Spanish PM Requests High Court Recognize Bids on Catalan Independense Illegal

Sep 07, 2017, 01:55
Spanish PM Requests High Court Recognize Bids on Catalan Independense Illegal

A majority of the regional parliament, which is controlled by pro-independence parties, voted in favour of the referendum law and the legal framework needed to set up an independent state. However, an earlier vote in November 2014 did go ahead even after Spain's constitutional court declared it was not an official referendum.

The details of the referendum, which would pose the question "Do you want Catalonia to be an independent republic?" to all Spanish citizens living in Catalonia, were revealed amid a tense atmosphere in the 135-seat regional parliament.

There will be no minimum turnout requirement to make the result of the vote binding, regional government head Carles Puigdemont said in a recent briefing.

Catalonia's regional President Carles Puigdemont (R) and former regional President Artur Mas salute the crowd, after Catalunya Parliament's President Carme Forcadell arrived to the court to testify, in Barcelona, Spain May 8, 2017.

The return to solid growth has weakened public backing for independence, although polls show that nearly eight out of 10 Catalans want to have the right to vote.

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The decision has plunged Spain into a national crisis only three weeks after jihadist attacks on the heart of Catalonia left 16 people dead and more than 100 others wounded.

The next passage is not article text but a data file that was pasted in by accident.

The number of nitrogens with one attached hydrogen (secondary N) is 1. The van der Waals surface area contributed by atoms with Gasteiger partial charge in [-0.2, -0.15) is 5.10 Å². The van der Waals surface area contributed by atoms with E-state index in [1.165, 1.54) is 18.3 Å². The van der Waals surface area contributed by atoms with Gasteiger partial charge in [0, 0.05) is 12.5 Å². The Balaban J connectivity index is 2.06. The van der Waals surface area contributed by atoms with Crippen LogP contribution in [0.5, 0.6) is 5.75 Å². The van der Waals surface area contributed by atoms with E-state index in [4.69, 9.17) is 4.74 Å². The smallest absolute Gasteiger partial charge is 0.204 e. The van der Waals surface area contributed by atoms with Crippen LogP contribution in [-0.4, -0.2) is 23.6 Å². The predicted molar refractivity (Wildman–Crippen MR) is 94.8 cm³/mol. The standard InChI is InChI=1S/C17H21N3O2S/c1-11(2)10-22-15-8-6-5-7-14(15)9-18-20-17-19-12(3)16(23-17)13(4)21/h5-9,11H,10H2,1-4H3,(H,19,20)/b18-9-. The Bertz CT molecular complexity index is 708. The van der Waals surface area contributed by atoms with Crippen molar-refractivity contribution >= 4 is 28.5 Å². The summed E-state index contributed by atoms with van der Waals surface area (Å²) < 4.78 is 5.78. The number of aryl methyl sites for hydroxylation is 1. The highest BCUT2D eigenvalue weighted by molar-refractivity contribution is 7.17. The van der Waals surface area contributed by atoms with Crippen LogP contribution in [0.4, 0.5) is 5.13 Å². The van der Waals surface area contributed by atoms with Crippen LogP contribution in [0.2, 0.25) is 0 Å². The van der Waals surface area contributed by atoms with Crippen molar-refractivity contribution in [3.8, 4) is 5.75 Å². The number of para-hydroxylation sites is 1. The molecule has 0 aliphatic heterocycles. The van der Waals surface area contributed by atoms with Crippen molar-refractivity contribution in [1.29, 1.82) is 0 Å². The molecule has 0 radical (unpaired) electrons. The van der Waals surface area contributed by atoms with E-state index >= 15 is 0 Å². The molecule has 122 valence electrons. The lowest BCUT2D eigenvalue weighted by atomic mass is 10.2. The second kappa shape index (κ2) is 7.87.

Spanish Prime Minister Mariano Rajoy told a news conference on Monday the government would come down with all the force of the law to ensure no referendum would go ahead.

However, the Spanish Constitutional Court is likely to strike down this law, just as it has with other laws passed in the Catalan parliament related to the independence referendum.

Soraya Saenz de Santamaria said Prime Minister Mariano Rajoy had asked the court to challenge the law, which will approve a referendum on Catalan independence on October 1, since the law goes against previous rulings.

The Catalonia region's parliament has cleared the way for an independence vote that Spain's government contends is illegal.

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"You will not split up Spain, but you are breaking up Catalonia", Alejandro Fernandez of the ruling People's Party (PP) told pro-independence lawmakers.

Ines Arrimadas of Ciudadanos, leader of the official opposition in Catalonia, said the "illegal" bill not only lacked global support, but also violated the Catalans' rights.

The vote in parliament is expected to ratify the bill late on Wednesday as the government has a majority made up of the separatist Junts pel Si (Together for Yes) coalition and the left-wing CUP party. An 80 percent majority backed independence in a symbolic referendum in 2014, which the federal government ruled unconstitutional.

Catalonia is a prosperous region in northeastern Spain that already enjoys ample self-government.

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